Essay about First Amendment

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First Amendment The modern American conception of freedom of speech comes from the principles of freedom of the press, and freedom of religion as they developed in England, starting in the seventeenth century. The arguments of people like John Milton on the importance of an unlicensed press, and of people like John Locke on religious toleration, were all the beginning for the idea of the “freedom of speech”. By the year of 1791, when the First Amendment was ratified, the idea of “freedom of speech” was so widely accepted that it became the primary, and a very important issue in the amendment. “Freedom of press” came with it to insure that the written and printed as well as oral communication was protected: “Congress shall make no…show more content…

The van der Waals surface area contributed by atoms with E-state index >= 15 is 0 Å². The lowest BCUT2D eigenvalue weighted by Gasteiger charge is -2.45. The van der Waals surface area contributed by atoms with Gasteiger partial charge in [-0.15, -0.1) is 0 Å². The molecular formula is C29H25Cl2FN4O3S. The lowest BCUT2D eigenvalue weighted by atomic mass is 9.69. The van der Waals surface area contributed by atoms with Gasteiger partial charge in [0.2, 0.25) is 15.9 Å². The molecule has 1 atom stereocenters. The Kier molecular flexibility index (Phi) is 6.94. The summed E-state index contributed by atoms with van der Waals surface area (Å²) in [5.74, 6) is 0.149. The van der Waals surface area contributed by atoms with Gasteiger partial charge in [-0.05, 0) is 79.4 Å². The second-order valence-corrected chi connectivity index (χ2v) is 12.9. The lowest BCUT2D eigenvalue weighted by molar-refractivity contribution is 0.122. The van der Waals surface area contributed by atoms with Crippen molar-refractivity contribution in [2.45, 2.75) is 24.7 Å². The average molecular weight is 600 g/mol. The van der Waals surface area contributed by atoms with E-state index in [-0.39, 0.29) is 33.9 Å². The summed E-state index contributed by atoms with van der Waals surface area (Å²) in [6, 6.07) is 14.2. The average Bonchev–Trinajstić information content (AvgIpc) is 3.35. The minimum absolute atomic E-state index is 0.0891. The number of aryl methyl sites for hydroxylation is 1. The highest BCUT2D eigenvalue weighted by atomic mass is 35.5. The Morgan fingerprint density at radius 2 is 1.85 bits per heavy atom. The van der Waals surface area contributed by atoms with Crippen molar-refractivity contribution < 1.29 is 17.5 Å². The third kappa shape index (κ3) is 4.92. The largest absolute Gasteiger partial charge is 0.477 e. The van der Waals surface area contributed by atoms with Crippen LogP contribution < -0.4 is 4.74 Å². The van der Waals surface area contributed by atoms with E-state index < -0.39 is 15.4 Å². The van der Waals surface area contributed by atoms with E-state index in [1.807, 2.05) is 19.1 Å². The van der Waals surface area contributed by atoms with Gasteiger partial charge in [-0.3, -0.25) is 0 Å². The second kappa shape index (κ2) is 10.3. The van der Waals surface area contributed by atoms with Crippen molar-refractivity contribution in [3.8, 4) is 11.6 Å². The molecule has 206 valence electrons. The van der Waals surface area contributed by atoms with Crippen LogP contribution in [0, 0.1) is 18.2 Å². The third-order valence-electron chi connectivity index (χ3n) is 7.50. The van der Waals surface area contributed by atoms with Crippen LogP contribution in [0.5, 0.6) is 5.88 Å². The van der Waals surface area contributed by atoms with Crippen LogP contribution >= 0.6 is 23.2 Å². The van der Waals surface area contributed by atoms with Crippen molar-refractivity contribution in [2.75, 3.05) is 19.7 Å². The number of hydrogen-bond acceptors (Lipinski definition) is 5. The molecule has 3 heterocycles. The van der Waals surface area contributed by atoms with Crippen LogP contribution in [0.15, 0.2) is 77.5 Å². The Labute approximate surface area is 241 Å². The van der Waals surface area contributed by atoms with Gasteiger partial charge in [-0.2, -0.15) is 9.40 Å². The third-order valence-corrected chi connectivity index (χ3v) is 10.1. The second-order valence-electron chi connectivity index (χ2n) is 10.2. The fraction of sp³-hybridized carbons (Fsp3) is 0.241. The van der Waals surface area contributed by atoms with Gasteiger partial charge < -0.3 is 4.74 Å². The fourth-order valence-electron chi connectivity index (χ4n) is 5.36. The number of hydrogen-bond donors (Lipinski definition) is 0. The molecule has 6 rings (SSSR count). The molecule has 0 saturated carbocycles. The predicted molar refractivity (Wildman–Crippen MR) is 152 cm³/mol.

It does not even protect a man from an injunction against uttering words that may have all the effect of force.” The “clear and present danger” rule came out of this. He also wrote “Circumstances that would create a clear and present danger, Congress has a right to prevent…. When a nation is at war many things that mighty be said in time of peace are such a hindrance to its effort that their utterance will not be endured so long as men fight and that no Court could regard them as protected by any constitutional right.” Charles T. Schenck was sentenced to a maximum of twenty years in a federal penitentiary. This case had a great impact on the country, because it gave rise to a “clear and present danger” rule. The trial of Abrams vs. United States took place on October 21 and 22 of the year 1919. They have violated the Espionage Act of Congress (section 3, title I, of Act June 15, 1917, c. 30, 40 Stat. 219, as amended by Act May 16, 1918, c. 75, 40 Stat. 553 [Comp. St. 1918, 10212c]). They were convicted on the basis of these four counts: (1) used bad language about the form of the government of the United States, (2) usage of the type of a language which could/intended to bring the form of government of the United States into contempt, (3) usage of the language intended to incite, provoke and encourage resistance to the United States in said war, (4)
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